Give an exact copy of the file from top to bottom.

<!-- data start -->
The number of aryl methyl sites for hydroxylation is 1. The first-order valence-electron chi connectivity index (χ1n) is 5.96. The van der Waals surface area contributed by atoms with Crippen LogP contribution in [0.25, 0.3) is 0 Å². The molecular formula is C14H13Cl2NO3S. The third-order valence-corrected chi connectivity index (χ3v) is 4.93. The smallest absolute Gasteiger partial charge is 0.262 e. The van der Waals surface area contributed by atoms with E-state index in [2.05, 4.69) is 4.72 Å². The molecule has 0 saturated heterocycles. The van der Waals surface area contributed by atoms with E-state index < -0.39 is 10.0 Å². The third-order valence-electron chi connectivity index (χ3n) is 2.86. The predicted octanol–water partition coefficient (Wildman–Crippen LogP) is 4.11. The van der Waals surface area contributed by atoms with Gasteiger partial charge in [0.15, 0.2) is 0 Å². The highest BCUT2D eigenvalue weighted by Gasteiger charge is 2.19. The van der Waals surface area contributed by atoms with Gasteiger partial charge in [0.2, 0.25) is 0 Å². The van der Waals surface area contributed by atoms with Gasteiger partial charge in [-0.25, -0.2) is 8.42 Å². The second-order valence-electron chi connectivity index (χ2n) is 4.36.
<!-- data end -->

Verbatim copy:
The number of aryl methyl sites for hydroxylation is 1. The first-order valence-electron chi connectivity index (χ1n) is 5.96. The van der Waals surface area contributed by atoms with Crippen LogP contribution in [0.25, 0.3) is 0 Å². The molecular formula is C14H13Cl2NO3S. The third-order valence-corrected chi connectivity index (χ3v) is 4.93. The smallest absolute Gasteiger partial charge is 0.262 e. The van der Waals surface area contributed by atoms with E-state index in [2.05, 4.69) is 4.72 Å². The molecule has 0 saturated heterocycles. The van der Waals surface area contributed by atoms with E-state index < -0.39 is 10.0 Å². The third-order valence-electron chi connectivity index (χ3n) is 2.86. The predicted octanol–water partition coefficient (Wildman–Crippen LogP) is 4.11. The van der Waals surface area contributed by atoms with Gasteiger partial charge in [0.15, 0.2) is 0 Å². The highest BCUT2D eigenvalue weighted by Gasteiger charge is 2.19. The van der Waals surface area contributed by atoms with Gasteiger partial charge in [0.2, 0.25) is 0 Å². The van der Waals surface area contributed by atoms with Gasteiger partial charge in [-0.25, -0.2) is 8.42 Å². The second-order valence-electron chi connectivity index (χ2n) is 4.36.